Build Your Own Stonehenge
This activity is designed to show students, or anyone really, the progression of the Sun over the course of the year by creating an astronomical calendar. Stonehenge is one of the best known astronomical calendars in the world, especially in marking the Summer Solstice.
The principle behind an astronomical calendar is very simple. In fact, every day people see it happen but usually fail to take notice. With each passing day, the apparent rising and setting horizon point of the sun changes. You might notice this if you are outside close to sunrise or sunset each day. Take note of the sun's location at each day as the same time. You will see that it "walks" back and forth from north to south over the course of the year.
In the northern hemisphere, the winter solstice marks the southern limit of the setting sun's journey, and the summer solstice is the northern boundary. Closer examination would reveal that, with the exception of the two solstice extremes, every other point on the horizon is crossed twice during the course of the year, once on the southern march and again on the northern return.
To make it easier to watch, at a minimum, an astronomical calendar only requires a fixed reference point for viewing, and another fixed reference point marking the position of the rising and/or setting sun on the horizon.
To build your own Stonehenge type circle we are going to mark off the location of the sun as it sets every 7 days. You could do this as the sun rises each morning, but not too many people want to get up that early! :)
- An outside space, hopefully offering a 360 deg. horizon view. You will need to leave markings on the ground for awhile. Find a place where they can be left undisturbed, part of the school parking lot, part of a playing field, an off site location.
- Center stake for a reference point.
- 50 feet of rope.
- 20 to 30 marker stones/small stakes or another means to mark your locations.
- A compass.
Steps to build your own Stonehenge circle
- Anchor a reference stake at the center point of the circle and place the compass on top of it.
- Determine due north and place a marker at 50 feet north of the center.
- Repeat the process for east, west, and south. (The rope is used as a guide to insure that all markers are equidistant from the center stake.)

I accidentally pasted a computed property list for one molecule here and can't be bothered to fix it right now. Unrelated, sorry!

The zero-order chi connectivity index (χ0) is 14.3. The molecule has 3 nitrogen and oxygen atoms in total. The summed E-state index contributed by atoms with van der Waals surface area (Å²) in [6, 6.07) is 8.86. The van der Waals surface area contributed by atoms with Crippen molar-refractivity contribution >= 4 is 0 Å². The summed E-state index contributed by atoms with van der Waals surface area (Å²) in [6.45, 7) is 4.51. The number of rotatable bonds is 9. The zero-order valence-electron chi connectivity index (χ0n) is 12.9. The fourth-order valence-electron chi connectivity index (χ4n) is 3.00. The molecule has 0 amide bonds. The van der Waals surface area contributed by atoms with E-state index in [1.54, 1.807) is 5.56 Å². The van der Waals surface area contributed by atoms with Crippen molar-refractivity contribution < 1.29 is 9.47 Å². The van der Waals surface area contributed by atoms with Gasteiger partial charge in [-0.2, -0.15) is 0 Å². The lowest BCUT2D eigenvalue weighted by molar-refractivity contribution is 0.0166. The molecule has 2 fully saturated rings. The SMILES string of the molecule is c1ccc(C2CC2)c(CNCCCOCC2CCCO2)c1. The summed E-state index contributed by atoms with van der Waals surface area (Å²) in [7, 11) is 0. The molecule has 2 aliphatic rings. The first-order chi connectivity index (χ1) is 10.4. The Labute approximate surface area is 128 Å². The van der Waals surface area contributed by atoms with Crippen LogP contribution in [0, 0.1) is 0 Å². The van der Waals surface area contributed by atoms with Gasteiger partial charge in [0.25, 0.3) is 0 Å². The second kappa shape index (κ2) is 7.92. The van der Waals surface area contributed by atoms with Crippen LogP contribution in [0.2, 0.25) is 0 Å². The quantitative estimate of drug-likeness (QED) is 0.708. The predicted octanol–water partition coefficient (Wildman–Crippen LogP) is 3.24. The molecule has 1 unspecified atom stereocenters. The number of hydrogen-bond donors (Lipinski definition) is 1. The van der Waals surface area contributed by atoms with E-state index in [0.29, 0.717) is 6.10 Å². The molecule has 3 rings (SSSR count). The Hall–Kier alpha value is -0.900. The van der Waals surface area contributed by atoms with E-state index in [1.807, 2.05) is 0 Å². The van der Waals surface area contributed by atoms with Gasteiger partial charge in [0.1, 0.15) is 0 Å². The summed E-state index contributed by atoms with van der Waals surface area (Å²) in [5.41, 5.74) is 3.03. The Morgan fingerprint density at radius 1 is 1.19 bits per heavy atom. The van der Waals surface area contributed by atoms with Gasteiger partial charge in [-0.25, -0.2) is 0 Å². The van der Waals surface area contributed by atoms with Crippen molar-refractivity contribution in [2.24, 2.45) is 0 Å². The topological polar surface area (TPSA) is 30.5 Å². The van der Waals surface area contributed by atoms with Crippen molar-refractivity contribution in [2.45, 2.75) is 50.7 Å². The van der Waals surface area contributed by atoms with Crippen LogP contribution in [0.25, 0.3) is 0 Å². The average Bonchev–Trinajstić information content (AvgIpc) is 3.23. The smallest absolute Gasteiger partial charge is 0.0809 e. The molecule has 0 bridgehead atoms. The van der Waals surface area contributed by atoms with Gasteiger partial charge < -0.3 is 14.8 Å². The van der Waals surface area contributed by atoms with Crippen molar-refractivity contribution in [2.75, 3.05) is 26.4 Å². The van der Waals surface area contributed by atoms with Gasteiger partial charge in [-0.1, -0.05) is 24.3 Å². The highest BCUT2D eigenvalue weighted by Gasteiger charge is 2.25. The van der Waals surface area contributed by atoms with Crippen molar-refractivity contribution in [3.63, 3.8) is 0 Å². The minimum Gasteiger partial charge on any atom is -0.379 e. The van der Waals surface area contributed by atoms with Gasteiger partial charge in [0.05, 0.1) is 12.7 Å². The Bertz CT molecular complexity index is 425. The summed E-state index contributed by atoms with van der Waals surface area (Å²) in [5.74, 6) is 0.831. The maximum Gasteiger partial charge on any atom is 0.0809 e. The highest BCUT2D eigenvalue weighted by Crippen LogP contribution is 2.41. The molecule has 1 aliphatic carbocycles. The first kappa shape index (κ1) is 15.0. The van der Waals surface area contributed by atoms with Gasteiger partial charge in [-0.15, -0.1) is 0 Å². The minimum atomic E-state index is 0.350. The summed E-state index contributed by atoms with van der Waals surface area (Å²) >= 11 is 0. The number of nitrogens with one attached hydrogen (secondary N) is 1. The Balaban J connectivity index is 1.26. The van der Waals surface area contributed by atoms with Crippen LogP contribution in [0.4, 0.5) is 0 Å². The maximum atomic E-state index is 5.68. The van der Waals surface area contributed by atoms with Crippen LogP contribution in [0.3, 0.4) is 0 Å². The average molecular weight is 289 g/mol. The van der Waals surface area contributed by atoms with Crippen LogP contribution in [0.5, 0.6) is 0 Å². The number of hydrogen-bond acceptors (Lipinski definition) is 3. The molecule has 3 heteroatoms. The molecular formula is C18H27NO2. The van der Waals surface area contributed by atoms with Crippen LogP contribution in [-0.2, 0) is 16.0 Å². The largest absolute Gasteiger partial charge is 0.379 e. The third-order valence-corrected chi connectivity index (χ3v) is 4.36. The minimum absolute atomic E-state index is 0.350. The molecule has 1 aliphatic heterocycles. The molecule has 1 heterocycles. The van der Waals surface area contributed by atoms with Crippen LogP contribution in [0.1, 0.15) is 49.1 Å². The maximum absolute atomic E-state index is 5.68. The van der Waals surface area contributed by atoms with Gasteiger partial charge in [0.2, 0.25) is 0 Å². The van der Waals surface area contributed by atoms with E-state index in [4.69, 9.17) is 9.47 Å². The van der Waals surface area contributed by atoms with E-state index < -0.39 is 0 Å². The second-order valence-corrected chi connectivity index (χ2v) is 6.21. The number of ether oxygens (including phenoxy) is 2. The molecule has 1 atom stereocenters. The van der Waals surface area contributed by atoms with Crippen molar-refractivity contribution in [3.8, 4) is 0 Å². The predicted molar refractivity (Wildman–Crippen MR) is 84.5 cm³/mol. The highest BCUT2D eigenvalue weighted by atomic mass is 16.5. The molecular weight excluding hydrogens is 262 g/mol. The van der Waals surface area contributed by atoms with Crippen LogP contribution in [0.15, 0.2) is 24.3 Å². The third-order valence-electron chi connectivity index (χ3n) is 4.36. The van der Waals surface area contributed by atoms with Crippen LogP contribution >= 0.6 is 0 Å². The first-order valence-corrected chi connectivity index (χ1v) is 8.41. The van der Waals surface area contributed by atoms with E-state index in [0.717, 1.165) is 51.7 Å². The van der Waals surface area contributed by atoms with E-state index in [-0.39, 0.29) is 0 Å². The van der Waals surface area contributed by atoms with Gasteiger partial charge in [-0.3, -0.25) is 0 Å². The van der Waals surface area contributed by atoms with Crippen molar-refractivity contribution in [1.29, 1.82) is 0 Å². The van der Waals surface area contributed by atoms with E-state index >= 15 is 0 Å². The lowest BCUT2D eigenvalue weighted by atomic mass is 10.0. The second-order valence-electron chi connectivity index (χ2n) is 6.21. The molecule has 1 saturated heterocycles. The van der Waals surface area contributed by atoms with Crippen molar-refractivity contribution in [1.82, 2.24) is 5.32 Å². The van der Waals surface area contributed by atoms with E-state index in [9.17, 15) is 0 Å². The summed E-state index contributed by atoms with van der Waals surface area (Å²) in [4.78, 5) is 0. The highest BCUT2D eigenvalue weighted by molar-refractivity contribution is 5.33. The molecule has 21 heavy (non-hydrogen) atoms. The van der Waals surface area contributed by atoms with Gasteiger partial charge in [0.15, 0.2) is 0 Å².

- Again, using the rope as a guide, place a small marker stone every few feet around the perimeter of the circle.
- The center of the circle now becomes the fixed reference point and the westward facing perimeter is where you will be placing the sunset markers.
- The calendar can be started at any time, but the solstice sunsets are the most fun. (The Northern Hemisphere is the reference for the following dates. The summer solstice, which happens on June 21 or 22 each year, has the longest daylight time. It is also the first day of summer. The winter solstice, on December 21 or 22, has the shortest, and officially kicks off winter. The autumn equinox occurs on September 21 or 22; the spring equinox occurs on March 20 or 21.)
- Mark the point of sunset with a pole, stake, or other (not easily moved) marker.
- Tag the marker with the date of sunset.
- Repeat the process every seven days. Over the weeks and months note that the sun appears to "walk" faster at some times of the year than others.
- When you have finished (you could do this over the entire school year) you will have a working astronomical calendar.
If you do not have a large space to create your Stonehenge circle, then you can try the following ideas:
- Take a snapshot of the western skyline and tape it to the wall by a western-facing window. With a felt-tip marker, draw an arrow on the photo corresponding to the point of sunset and note the date. Repeat the process.
- Window marks: (This takes two people.) Standing at the same point in the room of a western-facing window, have the other person make a small mark on the glass where the sun sets. Note the date and repeat the process on a weekly basis.
Thank you to the Family Education Network, Inc. for the basic idea and structure of this exercise.